As of the beginning of 2024, Google has scrapped third-party cookies for 1%, which is roughly 30 million Chrome users. While Firefox and Safari turned off their support for third-party cookies in 2017, Google allowed it to continue until 2020 when they announced their plan to phase out as well. After a series of delays, the purge has finally started as Google plans to complete its plan to completely phase out cookies for all Chrome users by the third quarter of 2024.

 

What Does Going Cookieless Mean?

 

Cookies are data, like user name, password, and other data, stored as a text file in a user’s browser. It allows websites to track their users’ online behaviour and provide a customised browsing experience. There are two types of cookies:

 

First-party cookies: The most common cookie that a user agrees to be served by the website the user is browsing. Its purpose is to maintain a seamless browsing experience and recognise the user from previous visits.

 

Third-party cookies:  These are attached by third-party websites, other than the one the user is visiting. These can be linked via ads or other touchpoints through the website. The user might not opt-in for these cookies, but for digital marketers information that is collected like location, device used, previous searches, etc, can be crucial to create customer profiles to provide customised targeted ads based on their online behaviour and browsing history. 

 

While third-party cookies have been beneficial for many brands and publishers to provide more personalised online experiences, general users don’t appreciate intrusion into their privacy and the lack of transparency. Whether one likes it or not, people are constantly logged into the digital space with their devices. When they are leaving their digital footprints everywhere, they don’t want their crumbs to be picked up by savvy digital bandits but they are more cautious about their privacy due to having limited control over their personal data and how it is being used. Due to growing concerns, landmark legislations like the European Union’s General Data Protection Regulation (GDPR) and the California Consumer Privacy Act (CCPA) were introduced to protect consumer privacy.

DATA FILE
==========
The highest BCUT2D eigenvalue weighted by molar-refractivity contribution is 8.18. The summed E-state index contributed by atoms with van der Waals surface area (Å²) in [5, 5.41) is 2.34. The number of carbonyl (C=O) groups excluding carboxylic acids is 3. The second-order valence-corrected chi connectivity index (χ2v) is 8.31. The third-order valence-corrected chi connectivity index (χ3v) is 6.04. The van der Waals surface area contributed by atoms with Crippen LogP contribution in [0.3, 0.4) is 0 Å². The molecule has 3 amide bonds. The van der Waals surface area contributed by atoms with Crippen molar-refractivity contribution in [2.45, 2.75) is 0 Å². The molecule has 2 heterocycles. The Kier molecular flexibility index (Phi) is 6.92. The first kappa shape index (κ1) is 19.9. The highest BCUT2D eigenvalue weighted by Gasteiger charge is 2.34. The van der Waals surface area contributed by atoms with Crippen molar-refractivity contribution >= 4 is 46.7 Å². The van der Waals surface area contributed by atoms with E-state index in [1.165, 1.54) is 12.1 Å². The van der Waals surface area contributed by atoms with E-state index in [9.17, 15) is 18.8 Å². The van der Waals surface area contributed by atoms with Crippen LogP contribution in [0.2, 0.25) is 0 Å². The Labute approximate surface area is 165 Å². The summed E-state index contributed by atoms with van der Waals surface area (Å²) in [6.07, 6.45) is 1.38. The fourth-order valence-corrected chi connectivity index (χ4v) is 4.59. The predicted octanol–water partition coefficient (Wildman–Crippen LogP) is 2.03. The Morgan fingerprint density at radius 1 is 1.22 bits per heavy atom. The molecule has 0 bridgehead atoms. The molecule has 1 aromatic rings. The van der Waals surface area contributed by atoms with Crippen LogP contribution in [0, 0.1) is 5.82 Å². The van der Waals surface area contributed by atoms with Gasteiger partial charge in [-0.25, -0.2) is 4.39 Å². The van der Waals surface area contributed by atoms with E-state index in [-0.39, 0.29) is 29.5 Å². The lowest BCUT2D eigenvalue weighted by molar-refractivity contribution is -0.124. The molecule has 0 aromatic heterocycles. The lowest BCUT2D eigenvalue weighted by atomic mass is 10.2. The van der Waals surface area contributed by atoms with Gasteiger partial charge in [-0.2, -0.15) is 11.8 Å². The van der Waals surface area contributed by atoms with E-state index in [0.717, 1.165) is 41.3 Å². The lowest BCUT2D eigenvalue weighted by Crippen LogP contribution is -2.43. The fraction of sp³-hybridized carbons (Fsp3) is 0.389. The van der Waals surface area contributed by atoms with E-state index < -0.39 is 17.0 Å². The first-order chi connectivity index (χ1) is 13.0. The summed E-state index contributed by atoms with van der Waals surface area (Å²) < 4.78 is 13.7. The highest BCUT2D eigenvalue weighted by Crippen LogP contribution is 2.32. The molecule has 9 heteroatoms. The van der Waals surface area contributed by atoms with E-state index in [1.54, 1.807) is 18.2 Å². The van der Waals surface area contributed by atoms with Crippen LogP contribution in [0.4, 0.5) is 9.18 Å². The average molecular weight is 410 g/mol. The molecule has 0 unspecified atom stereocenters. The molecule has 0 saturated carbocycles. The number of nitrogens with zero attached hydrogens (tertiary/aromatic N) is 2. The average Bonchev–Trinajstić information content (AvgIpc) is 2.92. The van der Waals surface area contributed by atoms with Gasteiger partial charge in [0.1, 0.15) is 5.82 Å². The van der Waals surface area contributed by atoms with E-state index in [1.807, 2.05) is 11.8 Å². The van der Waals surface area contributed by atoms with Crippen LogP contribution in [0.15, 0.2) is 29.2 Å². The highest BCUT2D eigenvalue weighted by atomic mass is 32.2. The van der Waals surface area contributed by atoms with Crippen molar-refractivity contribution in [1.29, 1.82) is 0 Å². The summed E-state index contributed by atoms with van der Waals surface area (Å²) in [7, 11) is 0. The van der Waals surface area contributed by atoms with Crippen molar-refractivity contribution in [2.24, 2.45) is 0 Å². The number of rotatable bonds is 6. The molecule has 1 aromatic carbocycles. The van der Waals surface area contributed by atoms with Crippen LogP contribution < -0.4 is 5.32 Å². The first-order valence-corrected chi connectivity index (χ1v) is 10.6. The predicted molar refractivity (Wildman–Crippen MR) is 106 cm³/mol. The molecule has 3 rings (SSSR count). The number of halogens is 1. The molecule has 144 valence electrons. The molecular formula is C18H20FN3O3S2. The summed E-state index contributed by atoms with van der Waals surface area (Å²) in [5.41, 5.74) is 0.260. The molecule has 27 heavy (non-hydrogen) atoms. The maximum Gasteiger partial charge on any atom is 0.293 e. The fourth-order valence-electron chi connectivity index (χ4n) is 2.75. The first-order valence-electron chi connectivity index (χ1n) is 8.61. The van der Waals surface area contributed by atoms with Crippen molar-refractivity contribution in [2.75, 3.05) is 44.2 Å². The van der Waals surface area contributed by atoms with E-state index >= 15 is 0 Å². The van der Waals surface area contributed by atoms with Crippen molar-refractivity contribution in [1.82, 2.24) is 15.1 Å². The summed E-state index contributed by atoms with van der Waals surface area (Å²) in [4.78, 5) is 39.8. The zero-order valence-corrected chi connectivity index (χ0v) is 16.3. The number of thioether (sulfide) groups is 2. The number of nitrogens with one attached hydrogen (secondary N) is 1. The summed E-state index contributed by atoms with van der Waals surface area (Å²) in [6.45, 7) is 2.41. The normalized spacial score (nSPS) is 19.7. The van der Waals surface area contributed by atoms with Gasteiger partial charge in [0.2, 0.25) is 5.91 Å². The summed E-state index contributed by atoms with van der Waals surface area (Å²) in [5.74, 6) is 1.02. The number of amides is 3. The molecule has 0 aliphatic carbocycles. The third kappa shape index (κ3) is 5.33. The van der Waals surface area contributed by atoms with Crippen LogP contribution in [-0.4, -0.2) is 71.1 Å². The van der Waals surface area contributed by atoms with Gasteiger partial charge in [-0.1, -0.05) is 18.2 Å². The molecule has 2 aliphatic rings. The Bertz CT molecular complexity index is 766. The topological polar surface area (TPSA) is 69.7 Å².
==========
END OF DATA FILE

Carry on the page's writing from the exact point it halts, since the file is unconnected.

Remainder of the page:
Security has also been cited as another important reason for consumer protection for pushing the tech giants to become cookieless. The recent instances of data breaches in Australia where corporations like Optus, Medibank, and a few government divisions were hacked into have made users more vigilant about their privacy than ever before. Below are the key highlights from the Australian Community Attitudes to Privacy Survey 2023, conducted by the Office of the Australian Information Commissioner (OAIC):

 

  • 62% of Australians see the protection of their personal information as a major concern
  • 32% feel they are in control of their data privacy, whereas 84% want more control and choice over the use of their personal information
  • 74% feel data breaches are one of the biggest privacy risks they face today
  • 58% respondents feel they do not know what organisations do with their data, but a whopping 92% felt that organisations collecting data should do more to protect their personal data
  • 91% of people are concerned about their personal data being sent overseas

 

Reduced Marketing Dollars/Revenue 

 

79% of APAC brands rely heavily on third-party cookies. That’s not surprising as this data fuels advertising across the worldwide web today. It works as a guideline for digital marketers on how, when, where, and why ads should be run – essentially highlighting a dashboard of metrics to determine what’s working vs not, to curate targeted ads of products and services for individual users. Brands with the biggest ad spend and with a higher percentage of it relying on third-party cookies will risk losing the most amount of revenue. And for brands whose primary driver of sales is digital advertising, revenue risk is even higher.